Celebrate Valentine’s Day with Financial Tips from The Singing CPAⓇ
Couples in a relationship may disagree about money because views about money are linked to deeper emotional values like security, control, status, success and freedom.
Psychologists agree that talking about money with your partner early (and often) is the best way to prevent quarrels. While there’s no way to completely eliminate money stress from your life, understanding your partner’s financial philosophies can help you predict how well you’ll manage your money together down the road.
Steven B. Zelin, CPA, Managing Member at Zelin & Associates CPA in New York City and The Singing CPAⓇ, encourages couples to make the process of making financial decisions as much fun as possible. He offers these ten financial tips for Valentine’s Day.
- Treat family finances as a business matter.
Have a financial business meeting or check in once a week at a set day and time at a quiet place (not a Super Bowl party). Start the conversation off simple and just talk. Some meetings will be longer than others, but even a quick ten minutes will make a big difference in staying on a financial track.
- Discuss everything.
Full disclosure is critical to building trust and working as a team. Start out by discussing all financial information. This includes all debt, all obligations, all sources of income, taxes, various types of accounts already existing, any property owned, etc. Run the numbers and (again) just talk. Make financial decisions together. For example, what’s important in a credit card? Points? No/low fees? Should we get a credit card with points to use the points to take a vacation?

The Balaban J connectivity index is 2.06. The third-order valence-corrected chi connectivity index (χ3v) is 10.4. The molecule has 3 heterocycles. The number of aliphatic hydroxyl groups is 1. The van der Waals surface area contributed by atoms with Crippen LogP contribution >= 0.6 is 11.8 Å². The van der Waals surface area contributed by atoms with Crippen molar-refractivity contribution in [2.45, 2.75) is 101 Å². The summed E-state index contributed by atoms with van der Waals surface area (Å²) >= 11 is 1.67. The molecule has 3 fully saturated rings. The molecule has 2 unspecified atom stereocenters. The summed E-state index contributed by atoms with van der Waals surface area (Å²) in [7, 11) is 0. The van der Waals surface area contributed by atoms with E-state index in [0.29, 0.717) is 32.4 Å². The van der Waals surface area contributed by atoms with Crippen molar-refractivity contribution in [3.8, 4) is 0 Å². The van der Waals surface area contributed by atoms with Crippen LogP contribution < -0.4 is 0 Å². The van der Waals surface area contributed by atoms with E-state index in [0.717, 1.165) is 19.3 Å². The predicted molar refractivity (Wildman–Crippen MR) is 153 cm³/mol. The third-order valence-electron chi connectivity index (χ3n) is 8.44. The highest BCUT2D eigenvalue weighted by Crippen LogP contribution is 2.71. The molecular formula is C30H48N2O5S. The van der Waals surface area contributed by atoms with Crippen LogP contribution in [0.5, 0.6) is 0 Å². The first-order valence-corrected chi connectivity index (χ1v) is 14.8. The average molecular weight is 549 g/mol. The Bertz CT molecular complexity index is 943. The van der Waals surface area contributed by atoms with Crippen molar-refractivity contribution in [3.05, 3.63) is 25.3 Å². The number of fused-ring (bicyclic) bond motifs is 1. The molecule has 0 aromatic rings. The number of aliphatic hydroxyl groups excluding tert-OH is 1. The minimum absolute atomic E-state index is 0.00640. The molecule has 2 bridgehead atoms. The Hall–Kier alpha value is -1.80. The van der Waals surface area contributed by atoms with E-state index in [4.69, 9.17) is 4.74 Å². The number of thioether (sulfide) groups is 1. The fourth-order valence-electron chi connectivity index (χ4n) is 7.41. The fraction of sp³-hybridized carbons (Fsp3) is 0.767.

- Brainstorm dreams and goals, both short-term and long-term.
Set short and long-term priorities. This exercise helps you get to know one another’s “financial temperatures” and styles. How much do you think we need for an emergency fund? Do you want to take a trip? Buy a home? Have kids? Own your own business? Go on vacations? Build an art collection? Purchase a second home? Have specific retirement wishes?
Don’t limit yourselves to what you can achieve in the present; be curious about your partner’s desires and hopes. Then make sure they are SMART (Specific, Measurable, Attainable, Realistic, Time-based) goals!
- Begin to build a simple budget together.
Take action and establish a joint-spending (and savings) plan. The best start is to merely keep track of all expenditures for a month or two. You can find simple online tools to make this easy, like a 50/30/20 budgeting calculator, which breaks down your after-tax income into three brackets:
- Essentials (50%)
- Wants (30%)
- Savings (20%)
These calculations can serve as a benchmark. At the end of the month, see if you overspent in any of these categories then adjust your spending habits accordingly.
- Start with the envelope system.
Consider creating your budget from the “envelope system”. This system was how families managed money in the years before checking accounts were common. People got paid, cashed their paychecks, and divided up the cash into various envelopes: rent, telephone, electricity, food, clothing, savings, vacation, etc.